Smoke Signals

Mar/Apr 2012

 

 

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BUCK CONNER

Staff Writer

 

INTO THE WOODS

Here's a little history on "Buckhorn Rendezvous", we operated this 900 sq ft store just outside of Loveland CO a few miles from Estes Park CO. We lived on the family farm that worked out for the store, only 100 acres was under plow while the other 200 acres was our private shooting range.

We started a Buckskinner Club - the "Buckhorn Skinners" the first sanctioned "Small Bore Muzzleloading Shoot" in the nation per the NRA in 1973. The club membership was 100% NRA members with that Association's blessings. The club held monthly shoots, mountainman runs, encampments, anything that was 1800-1840 we tried it. No paper punching here folks we shot primitive targets including a "Running Bear" that was released off a 75-100 foot cliff running at a 30 degree angle across the shooting range back stop (cliff). PRIMITIVE ... The club would have invitational contests with other buckskinner clubs in North Colorado and Wyoming, some driving for several hours for an event. 

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We would have camps setup for these groups to stay in or stay over night. Boy - some long nights and your head would be splitting the next morning with some damn drink called "Tacos Lighting"......

  • Oh, the club was the 1st NRA Muzzle-Loading Club to receive the "NRA Award For Outstanding Performance" in their history since starting in 1937. This NRA Group has over 5,000 entries each year trying to win the title.

  • Get this I sent in the paperwork the second year and we won again; the 1st shooting club to ever win the Award back to back. Folks "we were standing in tall cotton".

In the mid 80s Wal-Mart and K-Mart built new stores in Loveland, they started selling Thomas Center Firearms, my business associate goes crazy "they'll put us out of business". These stores doubled our business, they sold the guns, the kits and NO Accessories, we were ordering three times a week as the word spread for 30 miles around that we had the stuff to make their T/C's work.

Here's were the term "Customer Service" came into play. These fine folks had the guns, we sold each of them hundreds of dollars of accessories and they didn't have a clue what to do next. It hit me one night, let's have Saturday Morning Classes to teach "Muzzle Loading 101", got the club to agree to help and started running an ad in several local newspapers for two months before Colorado Muzzleloading Season started. The club had built an acre parking lot just off the paved road for their events (never got that full) until this project started. You had better come early or you park in the ditch on the paved road. It got so busy after the first season we took another 5 acres which was needed for the club and made a larger parking lot, then started taking names and giving the customers a time frame for their class. This lasted until January 1990 when I moved to Denver when transferred with my real job at the phone company.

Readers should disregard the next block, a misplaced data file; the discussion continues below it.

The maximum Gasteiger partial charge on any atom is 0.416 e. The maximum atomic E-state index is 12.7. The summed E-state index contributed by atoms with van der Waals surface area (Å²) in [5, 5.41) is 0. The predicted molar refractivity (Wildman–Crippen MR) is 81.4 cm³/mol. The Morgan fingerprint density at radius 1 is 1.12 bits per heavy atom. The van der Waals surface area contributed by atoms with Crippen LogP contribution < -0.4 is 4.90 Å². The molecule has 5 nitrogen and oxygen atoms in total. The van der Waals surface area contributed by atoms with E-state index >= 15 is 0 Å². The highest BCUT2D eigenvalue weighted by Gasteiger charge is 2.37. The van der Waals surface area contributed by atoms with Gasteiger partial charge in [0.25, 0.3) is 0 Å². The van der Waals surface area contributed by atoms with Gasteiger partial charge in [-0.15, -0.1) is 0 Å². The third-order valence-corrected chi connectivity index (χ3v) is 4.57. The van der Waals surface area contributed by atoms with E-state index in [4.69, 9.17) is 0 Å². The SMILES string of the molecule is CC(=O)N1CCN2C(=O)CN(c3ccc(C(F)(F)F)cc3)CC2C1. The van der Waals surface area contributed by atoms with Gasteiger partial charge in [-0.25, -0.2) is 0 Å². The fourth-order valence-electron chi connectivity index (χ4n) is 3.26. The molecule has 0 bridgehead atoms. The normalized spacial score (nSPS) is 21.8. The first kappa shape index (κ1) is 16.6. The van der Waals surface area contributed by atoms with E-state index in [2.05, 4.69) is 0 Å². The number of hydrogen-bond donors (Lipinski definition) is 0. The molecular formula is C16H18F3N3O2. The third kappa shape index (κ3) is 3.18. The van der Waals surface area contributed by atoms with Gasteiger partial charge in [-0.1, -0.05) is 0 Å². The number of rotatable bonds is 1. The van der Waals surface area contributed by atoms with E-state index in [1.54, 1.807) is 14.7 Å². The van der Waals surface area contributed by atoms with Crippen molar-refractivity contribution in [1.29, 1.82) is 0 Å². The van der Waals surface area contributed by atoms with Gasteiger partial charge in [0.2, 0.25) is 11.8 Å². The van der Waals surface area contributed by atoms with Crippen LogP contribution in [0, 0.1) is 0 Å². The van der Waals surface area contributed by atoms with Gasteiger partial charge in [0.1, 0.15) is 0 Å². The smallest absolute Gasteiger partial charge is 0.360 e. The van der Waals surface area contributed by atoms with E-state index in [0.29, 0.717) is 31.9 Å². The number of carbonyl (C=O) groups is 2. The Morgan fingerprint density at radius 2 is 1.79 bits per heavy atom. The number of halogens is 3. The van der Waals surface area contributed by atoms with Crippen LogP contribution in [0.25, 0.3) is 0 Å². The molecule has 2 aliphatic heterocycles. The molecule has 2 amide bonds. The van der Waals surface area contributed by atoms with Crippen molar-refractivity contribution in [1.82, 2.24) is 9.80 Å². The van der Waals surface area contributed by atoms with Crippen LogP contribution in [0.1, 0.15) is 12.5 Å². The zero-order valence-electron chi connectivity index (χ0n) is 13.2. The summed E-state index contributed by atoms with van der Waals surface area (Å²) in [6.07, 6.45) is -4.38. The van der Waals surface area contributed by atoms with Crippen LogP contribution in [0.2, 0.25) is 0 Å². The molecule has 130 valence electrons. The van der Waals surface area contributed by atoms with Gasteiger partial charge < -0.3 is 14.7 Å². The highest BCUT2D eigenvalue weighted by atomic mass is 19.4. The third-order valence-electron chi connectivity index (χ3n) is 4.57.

Here's an example of real Customer Service.

A small group started shooting competition with custom built muzzleloaders, hand held and shoulder held. These guns can be very "touchy" when shooting (5 shots in the 10 ring - "5-10X") targets at 25 and 50 yards. We started getting request for different items to help, here's one example.

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These are the specs. measured on 20 different caps per maker (to get an average of each manufacturer) for diameters as well as height on Remington and CCI.

(20) Rem #10 0.167 diam. 0.168 height.
(20) CCI #10 0.160 diam. 0.160 height.
(20) Rem #11 0.166 diam. 0.145 height.
(20) CCI #11 0.165 diam. 0.162 height.
As you can see the diameters are close on #10's as well as #11, only the CCI #10 had the smaller diameter. If I had got another batch of caps out they would probably measure slightly different than the ones I checked, have never found American percussion caps to be right on the money.
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The hottest and most uniform percussion caps I have found in the 50 plus years of shooting this system have been RWS (German Manufacturer), they can be purchased at Dixie Gun Works in Union City, TN. - they are on the Internet.
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When we got a new supply of percussion caps from our supplier we would do a random check of the height of the different brands because some of our customers wanted a specific heights for their revolvers/pistols. I kept a list of the different shooters we had as a customer base, when we got caps that filled their needs we would set them aside with their name on the measured caps.

What the hell ever happened to "Customer Service" ?

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Time to end this and let you fine folks go to the next page.

 

 

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